Jump to Main ContentJump to Primary Navigation
Top

Food revolution: the UK’s first waste supermarket has opened

food waste supermarket 2.jpg

Waste not want not. We’ve heard the phrase our entire lives, but how many of us actually live by it?

Let’s see… hand’s up if you do one or more of these things:

- Find vegetables festering in your fridge at the end of the week, every week
- Order too much at restaurants and don’t get a doggy bag
- Scrape your leftovers into the bin

If you do, you’re in the majority in the West – but the times they are a changin’ and the age of excess is coming to an end, as we enter a new – and vital – age of awareness. That there simply isn’t enough food in the world, that there are actual food banks in the UK, one of the most prosperous countries in the world, and that it’s pretty unacceptable.

As part of this food revolution, we’ve seen Deliveroo offer cheaper prices on food that would otherwise be wasted, and a growing trend for leftovers.

Now, the UK has opened the first food waste supermarket.  

food waste

Inside the warehouse. Image: The Real Junk Food Project

Why? Because, on average, UK supermarkets throw away 115,000 tonnes of food every year – food that could be eaten.

Instead of allowing this needless waste, The Real Junk Food Project has opened its first warehouse in Leeds, so disadvantaged people can get food that would otherwise have been chucked.

The store, based in a warehouse in the Grangefield Industrial Estate in Pudsey, works with supermarkets including Sainsbury’s, Morrisons and Ocado, as well as with local food banks and cafes, collecting their perfectly good waste food. The project receives on average between two and 10 tonnes of food every day.



Project founder, Adam Smith, explains to the BBC that usually they donate the surplus food to schools – where it is used to feed 12,000 children a week - but that “over the summer we ended up with all this surplus and we wondered how we would get rid of it.”

“We moved it to one part of the warehouse, put a notice up on social media asking people to come and get it, and it just went mad,” he says.

food waste supermarket

The Real Junk Food Project

The supermaket runs by telling people to “pay what they feel” for the goods, whether that be in money or even skills. The project has already helped desperate families feed their children.

On the groups website, they explain how they ensure the food is safe, stating:

“We intercept food that is past its expiration date and use our own judgement on whether we believe the food is fit for human consumption or not, by smelling it, tasting it and visually inspecting it. We do not turn food away simply because it has ‘expired’, but we will never serve food that we believe is unfit for human consumption.”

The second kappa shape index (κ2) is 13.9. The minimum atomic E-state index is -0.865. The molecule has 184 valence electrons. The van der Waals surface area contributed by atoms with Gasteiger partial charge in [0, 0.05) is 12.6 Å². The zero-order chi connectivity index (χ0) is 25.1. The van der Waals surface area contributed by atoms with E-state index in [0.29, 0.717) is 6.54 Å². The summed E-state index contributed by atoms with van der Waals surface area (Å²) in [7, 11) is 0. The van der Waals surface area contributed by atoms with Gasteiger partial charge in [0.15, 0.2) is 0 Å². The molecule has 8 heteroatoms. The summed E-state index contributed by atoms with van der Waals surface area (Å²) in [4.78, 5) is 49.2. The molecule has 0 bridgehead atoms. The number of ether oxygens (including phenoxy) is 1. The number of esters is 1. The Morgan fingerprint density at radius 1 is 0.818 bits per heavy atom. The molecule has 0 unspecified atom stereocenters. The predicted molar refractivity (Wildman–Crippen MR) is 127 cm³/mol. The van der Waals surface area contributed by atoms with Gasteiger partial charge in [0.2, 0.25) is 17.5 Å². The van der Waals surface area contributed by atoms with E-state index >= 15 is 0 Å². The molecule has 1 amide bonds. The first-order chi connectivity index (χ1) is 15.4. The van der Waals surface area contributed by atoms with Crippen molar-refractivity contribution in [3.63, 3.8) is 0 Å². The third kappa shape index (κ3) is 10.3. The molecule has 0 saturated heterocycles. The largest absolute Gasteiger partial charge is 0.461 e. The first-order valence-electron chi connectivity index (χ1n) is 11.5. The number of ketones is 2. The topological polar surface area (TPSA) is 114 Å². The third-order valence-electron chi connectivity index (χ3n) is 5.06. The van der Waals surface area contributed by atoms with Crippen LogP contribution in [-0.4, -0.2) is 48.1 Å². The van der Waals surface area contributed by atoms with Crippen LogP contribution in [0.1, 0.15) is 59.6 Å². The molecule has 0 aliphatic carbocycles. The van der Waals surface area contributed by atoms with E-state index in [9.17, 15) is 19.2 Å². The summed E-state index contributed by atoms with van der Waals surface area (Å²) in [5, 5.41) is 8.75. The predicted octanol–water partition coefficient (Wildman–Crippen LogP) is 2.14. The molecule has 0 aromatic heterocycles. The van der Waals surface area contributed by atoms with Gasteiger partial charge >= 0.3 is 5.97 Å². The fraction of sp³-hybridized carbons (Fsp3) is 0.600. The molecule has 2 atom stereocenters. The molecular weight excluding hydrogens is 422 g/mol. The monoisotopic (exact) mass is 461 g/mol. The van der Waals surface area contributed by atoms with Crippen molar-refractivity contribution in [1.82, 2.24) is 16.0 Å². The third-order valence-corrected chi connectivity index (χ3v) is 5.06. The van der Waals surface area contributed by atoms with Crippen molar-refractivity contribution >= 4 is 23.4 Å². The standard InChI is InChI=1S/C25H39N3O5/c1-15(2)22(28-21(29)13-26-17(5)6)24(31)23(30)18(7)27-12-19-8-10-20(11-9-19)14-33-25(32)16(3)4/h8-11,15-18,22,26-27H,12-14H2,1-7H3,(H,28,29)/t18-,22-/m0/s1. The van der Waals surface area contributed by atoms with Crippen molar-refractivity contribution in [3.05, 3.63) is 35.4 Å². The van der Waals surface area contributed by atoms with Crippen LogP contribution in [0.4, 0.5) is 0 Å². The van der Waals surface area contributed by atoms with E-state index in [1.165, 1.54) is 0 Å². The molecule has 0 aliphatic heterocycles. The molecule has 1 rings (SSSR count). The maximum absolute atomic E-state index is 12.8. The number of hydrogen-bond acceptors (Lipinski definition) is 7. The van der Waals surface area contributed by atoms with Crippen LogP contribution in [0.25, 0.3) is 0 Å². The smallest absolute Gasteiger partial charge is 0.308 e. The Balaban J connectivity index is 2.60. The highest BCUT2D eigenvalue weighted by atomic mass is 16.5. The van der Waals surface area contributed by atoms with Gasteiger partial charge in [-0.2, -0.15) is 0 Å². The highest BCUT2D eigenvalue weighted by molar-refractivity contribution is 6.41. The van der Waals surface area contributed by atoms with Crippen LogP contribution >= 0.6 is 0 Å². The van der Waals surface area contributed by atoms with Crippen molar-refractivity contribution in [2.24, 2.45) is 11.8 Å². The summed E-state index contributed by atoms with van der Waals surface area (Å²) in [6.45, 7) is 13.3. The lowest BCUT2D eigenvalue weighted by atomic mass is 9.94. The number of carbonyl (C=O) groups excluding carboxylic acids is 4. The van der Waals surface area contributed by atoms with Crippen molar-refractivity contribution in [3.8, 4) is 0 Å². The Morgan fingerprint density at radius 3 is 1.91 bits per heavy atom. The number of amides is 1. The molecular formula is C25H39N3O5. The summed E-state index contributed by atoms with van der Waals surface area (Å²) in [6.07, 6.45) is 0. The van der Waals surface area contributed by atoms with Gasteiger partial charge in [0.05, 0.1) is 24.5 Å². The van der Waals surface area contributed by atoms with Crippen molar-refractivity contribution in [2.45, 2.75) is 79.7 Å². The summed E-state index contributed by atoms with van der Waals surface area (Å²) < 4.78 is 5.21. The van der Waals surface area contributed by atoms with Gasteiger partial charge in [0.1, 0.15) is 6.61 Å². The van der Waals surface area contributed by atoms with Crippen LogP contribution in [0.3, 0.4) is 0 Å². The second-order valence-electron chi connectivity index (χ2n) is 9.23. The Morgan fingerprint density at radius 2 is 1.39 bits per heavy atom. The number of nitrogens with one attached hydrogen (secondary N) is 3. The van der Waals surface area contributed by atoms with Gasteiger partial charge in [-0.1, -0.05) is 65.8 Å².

Smith says the idea came to him three years ago when a café opened in Armley that offered meals produced from waste food.

The Real Junk Food Project then opened their own food stalls selling waste food in cafes.

Now, the project is hoping to open a waste food warehouse in every UK city. 

Related

cheese toastie.jpg

Eat more cheese for a healthy heart, say scientists

rowena kincaid.png

Cancer patient’s life lessons list reminds us to cherish every moment

iStock_86788491_MEDIUM.jpg

The best red wines to stay in with this autumn

Comments

Latest...

How to buy bubbles: 8 incredible Champagnes under £30

Fantastic fizz

by Amy Swales
07 Dec 2016

Say hello to London’s first ever vegan fried chicken shop

Sounds impossible, is actually genius.

by Amy Lewis
07 Dec 2016

13 white wines that aren't Chardonnay, Pinot Grigio or Sauvignon Blanc

Sick of the usual suspects?

by Victoria Gray
07 Dec 2016

You can now get a full cheese board delivered to your door on demand

Bring. It. On.

by Amy Lewis
06 Dec 2016

11 hearty sandwich recipes that are better than a full Sunday Roast

Sandwiches are the new Sunday lunch.

by Amy Lewis
05 Dec 2016

These are the alcoholic drinks least likely to give you a hangover

Or, how to make the Christmas party season a bit more bearable.

by Moya Crockett
05 Dec 2016

The best low-alcohol swaps for your favourite beers, wines and spirits

Time for a booze-not-booze?

by Amy Swales
01 Dec 2016

Now Brexit is making our Christmas dinner more expensive

Seriously?

by Moya Crockett
01 Dec 2016

A 24-hour doughnut delivery service is coming to London

Best of all? They’re (kind of) healthy

28 Nov 2016

Form an orderly queue: cheese advent calendars are now a thing

What took the world so long?

by Moya Crockett
28 Nov 2016